U.S. Student Loan Explosion

The U.S. government passed a unique milestone in May 2017, where it has now cumulatively borrowed more than $1 trillion from the public since President Obama was sworn into office in January 2009, just so it can loan the money back out to Americans who need to borrow money to go to college in the form of Federal Direct Student Loans.

Money Borrowed by the U.S. Government to Finance the Federal Direct Student Loan Program, FY 1998 (October 1997) through FY 2017 (May 2017)

 

President Obama is directly responsible for this state of affairs. After being sworn into office on 20 January 2009, his first major domestic policy act was to sign the American Recovery and Reinvestment Act of 2009 into law on 17 February 2009 in an attempt to jump start a U.S. economy that had fallen into deep recession. Better known as the "Stimulus Bill", the act boosted the subsidy amount and quantity of Pell Grants paid to low and middle income-earning Americans attending college, but not by enough to cover more than one-third of the average annual cost of a university education, where American students who received these grants would then have to make up the difference through taking out student loans that are subsidized by the U.S. government.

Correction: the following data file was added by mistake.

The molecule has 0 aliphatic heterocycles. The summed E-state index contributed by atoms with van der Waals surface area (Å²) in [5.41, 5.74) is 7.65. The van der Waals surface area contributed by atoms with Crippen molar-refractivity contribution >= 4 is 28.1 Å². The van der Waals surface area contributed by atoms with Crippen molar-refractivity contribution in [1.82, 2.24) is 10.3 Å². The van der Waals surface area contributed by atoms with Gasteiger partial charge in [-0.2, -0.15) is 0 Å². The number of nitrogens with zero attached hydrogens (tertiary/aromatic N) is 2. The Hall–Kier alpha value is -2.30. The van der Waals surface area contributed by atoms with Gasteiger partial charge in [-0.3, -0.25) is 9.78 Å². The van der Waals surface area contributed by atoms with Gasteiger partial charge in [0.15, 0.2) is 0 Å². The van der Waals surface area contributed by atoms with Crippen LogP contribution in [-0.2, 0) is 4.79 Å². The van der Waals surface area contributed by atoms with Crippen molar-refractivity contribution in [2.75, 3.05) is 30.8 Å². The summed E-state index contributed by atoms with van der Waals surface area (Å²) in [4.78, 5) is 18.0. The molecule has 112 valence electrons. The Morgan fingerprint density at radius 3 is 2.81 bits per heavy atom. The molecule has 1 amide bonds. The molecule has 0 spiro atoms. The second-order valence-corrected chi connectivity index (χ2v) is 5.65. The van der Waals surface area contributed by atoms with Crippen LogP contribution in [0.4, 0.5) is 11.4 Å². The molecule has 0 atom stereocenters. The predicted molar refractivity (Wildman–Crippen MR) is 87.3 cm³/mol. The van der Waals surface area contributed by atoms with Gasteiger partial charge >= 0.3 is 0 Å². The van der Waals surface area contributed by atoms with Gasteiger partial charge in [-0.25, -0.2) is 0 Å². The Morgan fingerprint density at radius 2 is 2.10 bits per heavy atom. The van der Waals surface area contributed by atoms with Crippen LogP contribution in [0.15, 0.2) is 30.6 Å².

Then, on 30 March 2010, President Obama signed the Health Care and Education Reconciliation Act of 2010, which resulted in the U.S. government taking over the student loan industry from the private sector.

President Barack Obama signed a law Tuesday that he said will end subsidies for banks that guarantee federal student loans, saving $68 billion over 11 years by making loans directly through the U.S. Department of Education. 

The overhaul of the student loan industry is part of the Health Care and Education Reconciliation Act of 2010, which was passed by Congress to reform the nation's health care system. 

According to the White House, starting July 1 all federal student loans will be direct loans administered through private companies that have performance-based contracts with the DOE. 

At present, the law appears set to fail on delivering these promised savings to U.S. taxpayers. For that portion of the story, please scroll down and click through!...

Previously on Political Calculations

U.S. Student Loan Implosion - We looked at the Federal Direct Student Loan program from the perspective of the student borrowers, where $137 million worth of loans that have come due are either delinquent (more than 90 days without any payment being made) or are in default (more than 270 days without any payment being made).

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Ironman 5 years ago Author's comment

Correction: That should be $137 billion in the last paragraph (not "$137 million").